Earl Thomas to Cowboys-Why it doesn’t make “Cents”

When Free Agency hits, it is always fun to watch as a Cowboys Fan.  Every top free agent gets tied to the club whether the team needs him or not. There were even crazy social media messages that talked about trading rookie LB sensation Leighton Vander Esch for WR Antonio Brown.  Whenever a high profile name is cut from a team, the messages immediately start that the Cowboys can use him. It even happened with the news that the Ravens released WR Michael Crabtree. The twitter talks and graphic images of him wearing the star have already surfaced.

There is one name that has been tied to the Cowboys since his famous locker room chase, telling the club to “come get me!”  Yes, it is none other than Safety Earl Thomas.

No one is questioning the skill level of Earl Thomas.  He is still one of the best in the game. Could he take this defense to the next level? Most likely. Especially when it is taken into account he would be reuniting with his secondary coach, Kris Richard, who is now on the Cowboys Defense staff, and likely to be the next defensive coordinator.  This issue isn’t his talent or any of that. The issue is the salary cap, as it usually is.

The NFL has a hard cap.  That means a team can’t just go and spend as much as they want.  They must allocate resources carefully. Earl Thomas is just not a luxury the Cowboys can afford right now.

Many say or think Thomas will certainly be open to taking a “hometown” discount to play in Big D.  Here is the question I pose. Why would he when other teams will offer him more money and years than what the Cowboys will be willing to offer?

First, the Cowboys will have approximately $49.2m in cap space for this upcoming Free Agency period.  Cowboys fans haven’t seen almost $50m in cap space, well…..ever. Jerry Jones would constantly max out caps annually.  Whether he was signing the top free agent to generate the “splash” he so loved or restructuring deals to get the “splash” signing. To Jones’ defense, salary cap couldn’t be carried from year to year until recently. If cap wasn’t used, a club lost it.

I do not favor restructuring, as I find it to be a “credit card” solution and, ultimately, the bill always comes due at some point.  This generally leads to ballooned cap hits, with heavy dead money implications. A prime example would be Tony Romo. He was on the Cowboys books last year for almost $10m in dead money, and he didn’t take a snap for the team in almost two years and was retired!

A market is dictated by the last deal signed.  With that said, Earl Thomas’ agent will point directly to the Eric Berry deal that was signed when Berry was 28 years in 2017.  It was a 6-year deal for $78m and $40m guaranteed. That is an average annual salary of $13m. As much as people want to put a hometown discount for Thomas to Dallas, it is his agent’s duty and responsibility to get him the best deal possible.

How can one argue not to use Berry’s deal as a base? It can easily be debated that Thomas has had a better, more available career than Berry. Ok, so Thomas is 29 years old.  Berry was 28 when he inked this 6-year extension. Instead of Thomas getting six years, he likely gets five years. Thomas can come back home to Texas and get his money….with the Houston Texans, not the Dallas Cowboys.

The biggest deterrent to signing Thomas is that the Cowboys need to re-sign their own.  DE Tank Lawrence has played one year under the franchise tag. Will he play another under it or hold out, a la Leveon Bell?  He will fall in the long term contract range of Von Miller (6yrs/$114.1m/$70m guaranteed, $19m average) and Khalil Mack (6yrs/$141m/$90 guaranteed, $23.5m average).  As you can see, there is quite an annual gap between both of them. Tank will easily be north of $20m annually.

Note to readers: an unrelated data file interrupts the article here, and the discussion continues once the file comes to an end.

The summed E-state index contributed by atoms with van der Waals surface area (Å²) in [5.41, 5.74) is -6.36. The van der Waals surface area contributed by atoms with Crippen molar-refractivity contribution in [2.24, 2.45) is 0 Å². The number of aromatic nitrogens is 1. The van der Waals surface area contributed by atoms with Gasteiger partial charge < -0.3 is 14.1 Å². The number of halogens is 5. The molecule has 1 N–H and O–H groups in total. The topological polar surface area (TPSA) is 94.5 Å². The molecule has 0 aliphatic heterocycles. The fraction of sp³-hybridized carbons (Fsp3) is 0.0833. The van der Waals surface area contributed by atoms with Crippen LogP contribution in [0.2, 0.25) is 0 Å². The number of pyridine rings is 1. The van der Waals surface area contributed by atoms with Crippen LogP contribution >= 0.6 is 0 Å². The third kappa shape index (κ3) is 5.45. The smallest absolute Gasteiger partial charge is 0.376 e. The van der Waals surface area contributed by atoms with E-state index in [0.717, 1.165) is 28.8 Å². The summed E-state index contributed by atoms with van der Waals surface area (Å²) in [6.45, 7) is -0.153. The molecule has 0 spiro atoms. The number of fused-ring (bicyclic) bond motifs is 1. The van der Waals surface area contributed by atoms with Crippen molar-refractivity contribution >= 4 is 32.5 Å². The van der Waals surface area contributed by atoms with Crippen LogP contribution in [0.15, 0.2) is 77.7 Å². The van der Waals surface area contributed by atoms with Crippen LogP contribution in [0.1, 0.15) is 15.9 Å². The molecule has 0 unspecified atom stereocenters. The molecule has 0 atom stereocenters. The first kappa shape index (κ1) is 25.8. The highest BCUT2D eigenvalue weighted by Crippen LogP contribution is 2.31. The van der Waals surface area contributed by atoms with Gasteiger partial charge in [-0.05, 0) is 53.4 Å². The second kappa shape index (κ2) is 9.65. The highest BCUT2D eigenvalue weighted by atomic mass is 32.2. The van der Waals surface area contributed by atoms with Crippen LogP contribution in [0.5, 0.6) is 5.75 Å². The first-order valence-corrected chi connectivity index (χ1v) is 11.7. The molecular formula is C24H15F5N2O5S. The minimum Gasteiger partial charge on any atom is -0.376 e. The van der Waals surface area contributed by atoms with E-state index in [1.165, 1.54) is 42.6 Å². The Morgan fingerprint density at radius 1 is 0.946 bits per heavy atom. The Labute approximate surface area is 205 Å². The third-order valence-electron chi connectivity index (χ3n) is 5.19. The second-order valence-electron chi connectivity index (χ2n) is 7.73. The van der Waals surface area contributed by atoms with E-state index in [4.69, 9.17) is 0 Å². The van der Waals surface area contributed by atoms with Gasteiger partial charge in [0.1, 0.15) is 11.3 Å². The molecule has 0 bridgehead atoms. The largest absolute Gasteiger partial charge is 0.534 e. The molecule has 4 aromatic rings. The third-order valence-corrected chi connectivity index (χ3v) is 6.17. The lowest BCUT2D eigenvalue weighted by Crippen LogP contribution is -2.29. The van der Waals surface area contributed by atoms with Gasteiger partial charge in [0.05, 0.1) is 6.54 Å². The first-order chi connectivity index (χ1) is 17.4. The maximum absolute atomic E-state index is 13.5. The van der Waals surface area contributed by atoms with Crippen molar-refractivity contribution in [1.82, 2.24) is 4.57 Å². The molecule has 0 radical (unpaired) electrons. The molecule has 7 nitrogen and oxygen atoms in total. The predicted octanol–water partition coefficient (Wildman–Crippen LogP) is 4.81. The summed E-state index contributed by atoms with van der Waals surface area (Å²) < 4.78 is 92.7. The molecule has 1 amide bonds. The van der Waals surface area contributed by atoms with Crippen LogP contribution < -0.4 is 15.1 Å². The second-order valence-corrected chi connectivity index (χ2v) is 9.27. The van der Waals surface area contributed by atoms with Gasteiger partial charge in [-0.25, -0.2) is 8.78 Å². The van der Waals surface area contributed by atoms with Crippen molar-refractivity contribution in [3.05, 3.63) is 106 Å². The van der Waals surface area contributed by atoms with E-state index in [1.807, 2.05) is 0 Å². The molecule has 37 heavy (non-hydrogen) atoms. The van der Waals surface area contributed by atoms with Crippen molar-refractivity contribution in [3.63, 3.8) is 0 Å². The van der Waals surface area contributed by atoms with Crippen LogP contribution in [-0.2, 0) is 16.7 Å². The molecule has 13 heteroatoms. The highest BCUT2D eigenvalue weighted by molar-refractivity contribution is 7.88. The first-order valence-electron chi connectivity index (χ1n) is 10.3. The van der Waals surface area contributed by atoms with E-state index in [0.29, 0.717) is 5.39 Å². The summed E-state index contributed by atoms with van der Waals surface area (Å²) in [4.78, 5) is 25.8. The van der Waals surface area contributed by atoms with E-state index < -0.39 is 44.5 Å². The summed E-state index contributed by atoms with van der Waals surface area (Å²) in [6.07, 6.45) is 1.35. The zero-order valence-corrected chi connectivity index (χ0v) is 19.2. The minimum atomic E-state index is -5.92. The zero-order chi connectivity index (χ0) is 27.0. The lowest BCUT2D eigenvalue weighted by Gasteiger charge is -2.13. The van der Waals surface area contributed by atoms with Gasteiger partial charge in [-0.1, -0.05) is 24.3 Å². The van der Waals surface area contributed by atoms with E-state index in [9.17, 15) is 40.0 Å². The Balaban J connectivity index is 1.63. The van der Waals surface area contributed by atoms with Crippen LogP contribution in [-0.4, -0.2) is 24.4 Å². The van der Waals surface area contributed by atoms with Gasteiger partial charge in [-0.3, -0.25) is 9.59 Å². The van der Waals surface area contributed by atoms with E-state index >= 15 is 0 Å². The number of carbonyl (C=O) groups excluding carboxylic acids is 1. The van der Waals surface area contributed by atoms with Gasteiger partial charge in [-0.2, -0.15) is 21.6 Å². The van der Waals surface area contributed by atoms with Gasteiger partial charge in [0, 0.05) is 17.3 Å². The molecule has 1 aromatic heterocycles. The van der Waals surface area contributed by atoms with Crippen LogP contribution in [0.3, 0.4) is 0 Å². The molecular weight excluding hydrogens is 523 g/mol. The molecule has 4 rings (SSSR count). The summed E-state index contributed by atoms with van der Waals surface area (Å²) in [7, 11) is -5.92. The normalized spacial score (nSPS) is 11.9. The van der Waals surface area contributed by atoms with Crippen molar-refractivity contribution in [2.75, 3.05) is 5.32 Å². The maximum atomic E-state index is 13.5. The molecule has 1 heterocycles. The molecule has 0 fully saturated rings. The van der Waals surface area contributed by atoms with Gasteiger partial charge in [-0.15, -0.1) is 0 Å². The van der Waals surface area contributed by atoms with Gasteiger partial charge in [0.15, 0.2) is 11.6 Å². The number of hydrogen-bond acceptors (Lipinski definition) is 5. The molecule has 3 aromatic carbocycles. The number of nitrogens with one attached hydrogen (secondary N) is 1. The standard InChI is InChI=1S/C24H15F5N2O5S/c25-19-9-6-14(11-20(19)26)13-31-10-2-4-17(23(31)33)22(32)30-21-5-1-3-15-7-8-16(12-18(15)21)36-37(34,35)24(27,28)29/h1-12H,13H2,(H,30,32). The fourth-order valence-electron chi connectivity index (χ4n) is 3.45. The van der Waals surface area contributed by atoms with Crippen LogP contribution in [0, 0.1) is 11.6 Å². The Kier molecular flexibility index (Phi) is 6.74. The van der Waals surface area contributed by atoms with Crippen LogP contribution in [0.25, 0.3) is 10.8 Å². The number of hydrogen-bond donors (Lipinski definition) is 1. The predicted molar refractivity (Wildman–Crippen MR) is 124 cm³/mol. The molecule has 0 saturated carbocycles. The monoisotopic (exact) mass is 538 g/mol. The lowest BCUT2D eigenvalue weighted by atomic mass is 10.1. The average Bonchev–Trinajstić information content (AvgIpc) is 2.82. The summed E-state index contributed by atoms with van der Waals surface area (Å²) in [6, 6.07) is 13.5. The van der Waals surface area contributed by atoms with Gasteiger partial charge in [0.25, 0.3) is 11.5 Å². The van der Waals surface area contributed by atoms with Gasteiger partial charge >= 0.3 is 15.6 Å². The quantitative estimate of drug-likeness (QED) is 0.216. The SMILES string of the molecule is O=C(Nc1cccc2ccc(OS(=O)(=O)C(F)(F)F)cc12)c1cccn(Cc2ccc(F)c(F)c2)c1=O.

Dak Prescott is in the last year of his deal.  Regardless if Cowboys fans love him or not, he will be a QB worth about $25m annually because of the inflated QB market.  Case Keenum was making $18m this past year, as an example of the costs these QBs are. Blake Bortles is at $18m annually. If the Cowboys wait another year, his price tag could go up even higher.  This is a deal the front office wants to get done sooner rather than later. Between Tank and Dak, we have pretty much burned thru the available cap space at about $45m.

The Cowboys can create an approximately $23m more in cap space by cutting six players. Those players being Tyrone Crawford (saves $7m as June 1 cut), Sean Lee (saves $7m), Allen Hurns (saves $5m), Jeff Heath (saves $2m), and Joe Thomas (saves just under $2m).

Great! We got more space! Let’s get Earl Thomas!!!

Hold on now!

Amari Cooper, who Dallas traded a 1st round pick for, will be a free agent in 2020.  The Cowboys will need to extend him. New All-Pro CB Byron Jones will be a free agent too.  Those two players alone can easily be $30m between the two of them. Not to mention La’el Collins, Anthony Brown, and much of the OL depth will all be free agents in 2020.  Jaylon Smith and Randy Gregory will be restricted free agents in 2020, being neither have 4 accrued seasons under their belts.

In the end, while having Earl Thomas would be a great luxury for this defense, it would be just that, a luxury. This is no way to say Earl Thomas should not be signed but as it can be easily illustrated, the Cowboys have plenty of funds to allocate to keep their free agents.  They are still making the “big splash,” but with their players. Re-signing Tank would be signing one of the best pass rushers in the game. That’s quite a “splash.”


Writer at Dynasty Football Factory @DynastyFFactory #Devywatch #IDP #FantasyFootball Diehard @DallasCowboys fan, football fanatic @mrjwaltner

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